The irony is that the more we fight age, the more it shows. Paint on a 50-year-old face brings to mind a Gilbert and Sullivan comic figure. Smooth the cheeks, and suddenly the ear lobes and hands look out of place. Do we run around in October, painting the gold leaves green? 
It is crucial to be healthy, for pain wipes out the possibility for pleasure and severe pain removes the possibility of turning to the world outside the body. So we must establish the idea that it is important to look well, not to look young. It is no more a compliment to say you don't look your age than to say you don't look Jewish or you don't look like an American. 
Athletes decline with age, but doctors, lawyers, accountants, professors and musicians can only improve. Why would I be pleased to have the brains of a 35-year-old lawyer - to have lost 15 years of legal wisdom? 
The feminist movement - the glorious perception that women can be valued for our brains and not just for our faces - makes it possible for a woman to become 50 and not to grieve. It has enabled some lucky women of my generation to do meaningful work. At 50, one knows what was vague at 30: You will not have time to do everything, so you must do what is important. 
Although wide experience can be interesting, it is deep experience that gives the most pleasure and satisfaction. Seeking adventures in a wide variety of matters avoids the real issue - that of becoming highly skilled at a few.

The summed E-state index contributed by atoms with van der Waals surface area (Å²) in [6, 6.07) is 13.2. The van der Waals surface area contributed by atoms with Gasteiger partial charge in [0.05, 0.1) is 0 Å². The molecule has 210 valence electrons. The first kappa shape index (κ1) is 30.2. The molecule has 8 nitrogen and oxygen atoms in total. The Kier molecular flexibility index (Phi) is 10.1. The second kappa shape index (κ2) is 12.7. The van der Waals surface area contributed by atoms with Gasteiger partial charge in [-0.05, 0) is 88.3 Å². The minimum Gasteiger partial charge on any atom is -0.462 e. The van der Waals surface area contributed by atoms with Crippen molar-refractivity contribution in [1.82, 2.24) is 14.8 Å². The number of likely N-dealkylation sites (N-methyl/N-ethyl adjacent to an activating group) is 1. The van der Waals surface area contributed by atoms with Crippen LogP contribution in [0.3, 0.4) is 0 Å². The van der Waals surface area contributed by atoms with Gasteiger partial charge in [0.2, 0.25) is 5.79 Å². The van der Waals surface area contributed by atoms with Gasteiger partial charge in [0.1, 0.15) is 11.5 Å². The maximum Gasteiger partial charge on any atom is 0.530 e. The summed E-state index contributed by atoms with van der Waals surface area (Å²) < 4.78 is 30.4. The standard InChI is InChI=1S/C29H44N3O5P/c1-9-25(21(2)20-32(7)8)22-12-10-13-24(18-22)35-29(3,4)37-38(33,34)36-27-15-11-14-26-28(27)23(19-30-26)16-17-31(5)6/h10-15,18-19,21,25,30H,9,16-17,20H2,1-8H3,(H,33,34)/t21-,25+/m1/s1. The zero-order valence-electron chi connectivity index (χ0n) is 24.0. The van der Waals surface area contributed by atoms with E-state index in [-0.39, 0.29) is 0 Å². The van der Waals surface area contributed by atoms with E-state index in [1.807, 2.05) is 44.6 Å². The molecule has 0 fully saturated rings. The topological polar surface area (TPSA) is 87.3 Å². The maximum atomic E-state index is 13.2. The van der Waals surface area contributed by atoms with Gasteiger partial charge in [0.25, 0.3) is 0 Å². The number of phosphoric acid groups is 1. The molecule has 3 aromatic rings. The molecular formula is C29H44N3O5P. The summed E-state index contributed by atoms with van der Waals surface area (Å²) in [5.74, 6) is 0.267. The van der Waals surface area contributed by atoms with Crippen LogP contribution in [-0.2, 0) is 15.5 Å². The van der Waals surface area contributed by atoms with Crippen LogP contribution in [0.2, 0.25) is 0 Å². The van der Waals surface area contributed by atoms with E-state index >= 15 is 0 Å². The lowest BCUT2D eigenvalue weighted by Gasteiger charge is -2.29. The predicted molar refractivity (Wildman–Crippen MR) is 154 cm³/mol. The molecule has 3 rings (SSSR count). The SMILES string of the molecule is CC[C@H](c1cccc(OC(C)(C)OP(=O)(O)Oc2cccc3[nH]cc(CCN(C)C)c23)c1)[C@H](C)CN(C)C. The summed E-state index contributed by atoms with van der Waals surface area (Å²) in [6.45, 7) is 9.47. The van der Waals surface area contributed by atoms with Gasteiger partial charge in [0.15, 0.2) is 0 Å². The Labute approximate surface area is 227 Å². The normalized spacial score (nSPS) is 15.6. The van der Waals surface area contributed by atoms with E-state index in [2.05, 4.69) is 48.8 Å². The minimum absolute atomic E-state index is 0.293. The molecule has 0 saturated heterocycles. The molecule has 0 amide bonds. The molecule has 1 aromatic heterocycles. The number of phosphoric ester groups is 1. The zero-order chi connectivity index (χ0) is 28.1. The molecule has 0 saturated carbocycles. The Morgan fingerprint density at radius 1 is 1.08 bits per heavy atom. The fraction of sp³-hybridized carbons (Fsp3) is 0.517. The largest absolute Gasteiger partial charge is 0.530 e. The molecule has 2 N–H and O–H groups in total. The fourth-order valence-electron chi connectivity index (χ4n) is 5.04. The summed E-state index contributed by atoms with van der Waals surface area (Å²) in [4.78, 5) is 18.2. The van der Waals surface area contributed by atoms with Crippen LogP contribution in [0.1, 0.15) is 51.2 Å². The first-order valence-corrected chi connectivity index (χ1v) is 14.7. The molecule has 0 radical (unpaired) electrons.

At 50, you know that if everything did not turn out as you had planned, it is not the fault of your parents. There are market forces at work. 
At 50, one realizes that many people will go to any extreme to avoid significant intellectual work. They lapse into the occult, search out dangerous and uncomfortable sports, turn to the soap opera of personal battles.


Sunday, August 26, 2012

Everything starts somewhere

And so here I start. One year and about three months still I turn 50, and I wanted to make the half century birthday feeling much closer to the woman I want to be than I feel today.

Most of my birthdays have gone by without much introspection - I had a great party when I turned 40, but I didn't think about the age much.

I have started to feel some of the effects of getting older - the physical effects certainly do make me sit up and take notice. I am also noticing changes in how I think, how I feel about things, and what I want in life. I'm in the midst of life stage changes to do with kids growing up, to do with work and what it means, and what I want from it.

Then there's the whole menopause thing which I have just begun to explore - and I find myself shocked by how little information or talk there is out there about something that half of the world experiences.

My main goal for this blog is to connect with other women who are in a similar stage of life, not just the half century birthday, but the thoughts and feelings that come with having lived a while and seen some life.

Let's talk and laugh and maybe even help each other.

Cheers!